Gould v. Walker, 356 F. Supp. 421 (N.D. Ill. 1973)

US District Court for the Northern District of Illinois - 356 F. Supp. 421 (N.D. Ill. 1973)
March 9, 1973

356 F. Supp. 421 (1973)

Arlen S. GOULD, Plaintiff,
Daniel WALKER, Individually and as Governor of the State of Illinois; Squire J. Lance, Acting Director of the Governor's Office of Human Resources for the State of Illinois, Defendants.

No. 73 C 217.

United States District Court, N. D. Illinois, E. D.

March 9, 1973.

George C. Pontikes, William J. Stevens, Foss, Schuman & Drake, Chicago, Ill., for plaintiff.

Richard C. Robin, Asst. Atty. Gen., State of Illinois, for defendants.


WILL, District Judge.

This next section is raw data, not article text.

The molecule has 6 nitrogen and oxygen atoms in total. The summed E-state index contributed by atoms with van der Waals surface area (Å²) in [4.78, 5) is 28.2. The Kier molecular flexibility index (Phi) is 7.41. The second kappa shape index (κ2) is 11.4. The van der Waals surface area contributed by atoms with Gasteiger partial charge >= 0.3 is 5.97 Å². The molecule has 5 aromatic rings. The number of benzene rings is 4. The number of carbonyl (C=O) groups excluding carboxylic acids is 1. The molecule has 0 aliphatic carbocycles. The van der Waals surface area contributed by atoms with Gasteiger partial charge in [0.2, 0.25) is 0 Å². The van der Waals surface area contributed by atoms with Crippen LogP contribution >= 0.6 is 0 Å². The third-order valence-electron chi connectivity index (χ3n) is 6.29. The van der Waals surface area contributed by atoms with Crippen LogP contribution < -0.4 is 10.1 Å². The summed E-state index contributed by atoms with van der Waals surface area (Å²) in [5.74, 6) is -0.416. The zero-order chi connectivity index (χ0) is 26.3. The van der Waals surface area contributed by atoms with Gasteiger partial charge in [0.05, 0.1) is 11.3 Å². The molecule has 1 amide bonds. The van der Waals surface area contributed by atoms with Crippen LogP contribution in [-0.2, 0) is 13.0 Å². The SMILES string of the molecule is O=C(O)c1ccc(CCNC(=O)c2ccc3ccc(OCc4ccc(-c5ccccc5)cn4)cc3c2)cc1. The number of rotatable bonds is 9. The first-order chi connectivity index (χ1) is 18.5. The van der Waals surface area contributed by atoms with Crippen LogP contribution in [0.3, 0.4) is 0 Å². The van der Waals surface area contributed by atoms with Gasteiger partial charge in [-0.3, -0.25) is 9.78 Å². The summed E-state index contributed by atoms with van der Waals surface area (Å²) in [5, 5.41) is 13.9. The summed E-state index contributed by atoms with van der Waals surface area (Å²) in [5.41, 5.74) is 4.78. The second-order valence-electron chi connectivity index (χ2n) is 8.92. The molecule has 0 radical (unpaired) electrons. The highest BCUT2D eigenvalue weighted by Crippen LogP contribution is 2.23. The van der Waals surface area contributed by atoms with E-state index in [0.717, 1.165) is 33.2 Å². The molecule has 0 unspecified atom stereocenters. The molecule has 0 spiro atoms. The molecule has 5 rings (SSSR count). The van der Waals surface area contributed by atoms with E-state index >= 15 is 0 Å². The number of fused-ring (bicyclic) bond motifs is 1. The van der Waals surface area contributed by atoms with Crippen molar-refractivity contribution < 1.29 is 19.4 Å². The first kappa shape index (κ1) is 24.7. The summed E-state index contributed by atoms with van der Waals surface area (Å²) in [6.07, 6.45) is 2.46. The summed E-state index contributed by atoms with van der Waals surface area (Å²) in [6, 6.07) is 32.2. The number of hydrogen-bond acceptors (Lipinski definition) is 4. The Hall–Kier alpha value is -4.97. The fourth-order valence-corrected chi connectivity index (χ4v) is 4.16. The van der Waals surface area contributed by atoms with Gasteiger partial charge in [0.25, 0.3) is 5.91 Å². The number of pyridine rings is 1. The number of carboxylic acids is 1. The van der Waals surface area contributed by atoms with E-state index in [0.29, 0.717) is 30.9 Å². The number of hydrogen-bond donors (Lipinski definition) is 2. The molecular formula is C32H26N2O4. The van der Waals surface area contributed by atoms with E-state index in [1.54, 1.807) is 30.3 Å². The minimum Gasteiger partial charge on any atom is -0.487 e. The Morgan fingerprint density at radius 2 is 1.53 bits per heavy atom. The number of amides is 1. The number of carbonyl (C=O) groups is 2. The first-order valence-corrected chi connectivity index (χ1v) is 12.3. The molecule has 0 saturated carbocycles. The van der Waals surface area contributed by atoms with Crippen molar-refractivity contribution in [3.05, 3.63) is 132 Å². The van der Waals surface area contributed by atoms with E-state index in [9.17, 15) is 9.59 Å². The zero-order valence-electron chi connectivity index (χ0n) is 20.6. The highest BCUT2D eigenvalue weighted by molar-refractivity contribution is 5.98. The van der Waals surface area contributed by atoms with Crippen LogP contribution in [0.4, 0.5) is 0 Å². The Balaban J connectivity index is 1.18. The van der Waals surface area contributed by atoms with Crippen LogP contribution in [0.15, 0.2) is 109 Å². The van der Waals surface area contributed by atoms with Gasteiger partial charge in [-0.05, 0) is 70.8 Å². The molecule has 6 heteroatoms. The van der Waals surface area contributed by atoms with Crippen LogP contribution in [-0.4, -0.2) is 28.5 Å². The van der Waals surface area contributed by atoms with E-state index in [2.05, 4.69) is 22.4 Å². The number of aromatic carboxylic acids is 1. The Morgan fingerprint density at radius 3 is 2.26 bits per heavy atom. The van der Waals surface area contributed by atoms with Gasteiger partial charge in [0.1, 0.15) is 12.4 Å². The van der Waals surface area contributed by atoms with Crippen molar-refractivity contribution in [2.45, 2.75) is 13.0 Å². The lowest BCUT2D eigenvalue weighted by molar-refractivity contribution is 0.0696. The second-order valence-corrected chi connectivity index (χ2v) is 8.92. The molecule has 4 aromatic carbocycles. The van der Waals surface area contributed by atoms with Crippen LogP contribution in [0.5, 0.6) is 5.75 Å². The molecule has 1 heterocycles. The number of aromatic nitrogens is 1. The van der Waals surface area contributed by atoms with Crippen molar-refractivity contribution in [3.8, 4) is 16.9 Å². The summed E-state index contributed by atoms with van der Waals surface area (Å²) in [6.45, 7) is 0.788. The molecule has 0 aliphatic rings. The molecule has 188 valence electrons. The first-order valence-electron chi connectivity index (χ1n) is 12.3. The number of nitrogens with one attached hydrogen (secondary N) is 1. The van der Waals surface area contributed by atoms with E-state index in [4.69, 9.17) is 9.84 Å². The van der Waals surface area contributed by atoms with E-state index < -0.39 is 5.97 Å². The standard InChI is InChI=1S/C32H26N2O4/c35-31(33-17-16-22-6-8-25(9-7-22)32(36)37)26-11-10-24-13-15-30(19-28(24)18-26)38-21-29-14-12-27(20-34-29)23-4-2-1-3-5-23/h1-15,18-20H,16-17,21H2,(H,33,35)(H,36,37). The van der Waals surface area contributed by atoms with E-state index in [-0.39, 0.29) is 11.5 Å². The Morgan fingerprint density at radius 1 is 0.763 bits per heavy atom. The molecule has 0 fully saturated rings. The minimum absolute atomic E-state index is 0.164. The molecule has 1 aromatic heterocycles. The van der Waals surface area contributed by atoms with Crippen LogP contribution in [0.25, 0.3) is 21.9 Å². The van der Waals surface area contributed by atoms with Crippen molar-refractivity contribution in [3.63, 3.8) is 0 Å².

This is a civil rights action brought pursuant to 42 U.S.C. §§ 1983 and 1985 by Arlen Gould, the Assistant to the Director and Special Education Coordinator of the Governor's Office of Human Resources of the State of Illinois (hereinafter "GOHR") and the Executive Secretary of the Governor's Council on Developmental Disabilities of the State of Illinois, against the Governor of the State of Illinois, Daniel Walker, and *422 Squire J. Lance, the Acting Director of GOHR. The plaintiff seeks: 1) a declaration that the proposed termination of his employment with the State of Illinois is violative of his constitutional rights and that because of this constitutional violation he is entitled to remain in his position with the State; 2) a preliminary and permanent injunction restraining the defendants from terminating him in his position; and 3) a judgment of $100,000 for damages suffered by the plaintiff due to the proposed termination. The defendants have moved to dismiss the complaint for failure to state a claim upon which relief can be granted.